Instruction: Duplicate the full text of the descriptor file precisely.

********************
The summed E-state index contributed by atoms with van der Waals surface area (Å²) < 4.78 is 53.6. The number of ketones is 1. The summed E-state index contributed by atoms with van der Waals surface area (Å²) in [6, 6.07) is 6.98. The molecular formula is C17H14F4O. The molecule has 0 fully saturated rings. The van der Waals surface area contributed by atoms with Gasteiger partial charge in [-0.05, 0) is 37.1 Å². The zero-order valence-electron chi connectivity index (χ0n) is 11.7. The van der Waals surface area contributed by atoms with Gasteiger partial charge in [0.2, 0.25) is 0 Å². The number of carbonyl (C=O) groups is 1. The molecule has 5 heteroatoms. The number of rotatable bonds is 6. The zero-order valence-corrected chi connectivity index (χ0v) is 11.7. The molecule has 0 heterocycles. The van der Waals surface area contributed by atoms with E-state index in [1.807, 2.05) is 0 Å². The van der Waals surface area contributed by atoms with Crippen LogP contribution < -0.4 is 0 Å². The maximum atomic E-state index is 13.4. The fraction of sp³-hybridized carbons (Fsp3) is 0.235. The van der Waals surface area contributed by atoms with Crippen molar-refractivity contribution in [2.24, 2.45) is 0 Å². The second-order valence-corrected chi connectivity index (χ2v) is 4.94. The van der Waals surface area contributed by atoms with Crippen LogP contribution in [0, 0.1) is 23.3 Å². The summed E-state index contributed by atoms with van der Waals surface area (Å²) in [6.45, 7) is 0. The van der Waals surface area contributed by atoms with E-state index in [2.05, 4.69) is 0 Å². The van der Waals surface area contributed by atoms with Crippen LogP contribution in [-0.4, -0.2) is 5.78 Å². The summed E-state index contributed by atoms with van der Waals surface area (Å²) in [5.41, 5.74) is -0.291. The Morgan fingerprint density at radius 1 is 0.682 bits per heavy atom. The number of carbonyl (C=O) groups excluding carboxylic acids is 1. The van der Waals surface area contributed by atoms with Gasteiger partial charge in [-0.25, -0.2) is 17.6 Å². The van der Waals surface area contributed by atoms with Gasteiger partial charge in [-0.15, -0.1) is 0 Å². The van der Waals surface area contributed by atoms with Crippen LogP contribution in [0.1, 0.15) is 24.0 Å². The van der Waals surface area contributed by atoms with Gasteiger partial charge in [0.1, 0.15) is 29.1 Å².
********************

The summed E-state index contributed by atoms with van der Waals surface area (Å²) < 4.78 is 53.6. The number of ketones is 1. The summed E-state index contributed by atoms with van der Waals surface area (Å²) in [6, 6.07) is 6.98. The molecular formula is C17H14F4O. The molecule has 0 fully saturated rings. The van der Waals surface area contributed by atoms with Gasteiger partial charge in [-0.05, 0) is 37.1 Å². The zero-order valence-electron chi connectivity index (χ0n) is 11.7. The van der Waals surface area contributed by atoms with Gasteiger partial charge in [0.2, 0.25) is 0 Å². The number of carbonyl (C=O) groups is 1. The molecule has 5 heteroatoms. The number of rotatable bonds is 6. The zero-order valence-corrected chi connectivity index (χ0v) is 11.7. The molecule has 0 heterocycles. The van der Waals surface area contributed by atoms with E-state index in [1.807, 2.05) is 0 Å². The van der Waals surface area contributed by atoms with Crippen LogP contribution < -0.4 is 0 Å². The maximum atomic E-state index is 13.4. The fraction of sp³-hybridized carbons (Fsp3) is 0.235. The van der Waals surface area contributed by atoms with Crippen molar-refractivity contribution in [2.24, 2.45) is 0 Å². The second-order valence-corrected chi connectivity index (χ2v) is 4.94. The van der Waals surface area contributed by atoms with Crippen LogP contribution in [0, 0.1) is 23.3 Å². The summed E-state index contributed by atoms with van der Waals surface area (Å²) in [6.45, 7) is 0. The van der Waals surface area contributed by atoms with E-state index in [2.05, 4.69) is 0 Å². The van der Waals surface area contributed by atoms with Crippen LogP contribution in [-0.4, -0.2) is 5.78 Å². The summed E-state index contributed by atoms with van der Waals surface area (Å²) in [5.41, 5.74) is -0.291. The Morgan fingerprint density at radius 1 is 0.682 bits per heavy atom. The number of carbonyl (C=O) groups excluding carboxylic acids is 1. The van der Waals surface area contributed by atoms with Gasteiger partial charge in [-0.25, -0.2) is 17.6 Å². The van der Waals surface area contributed by atoms with Gasteiger partial charge in [-0.15, -0.1) is 0 Å². The van der Waals surface area contributed by atoms with Crippen LogP contribution in [0.1, 0.15) is 24.0 Å². The van der Waals surface area contributed by atoms with Gasteiger partial charge in [0.1, 0.15) is 29.1 Å².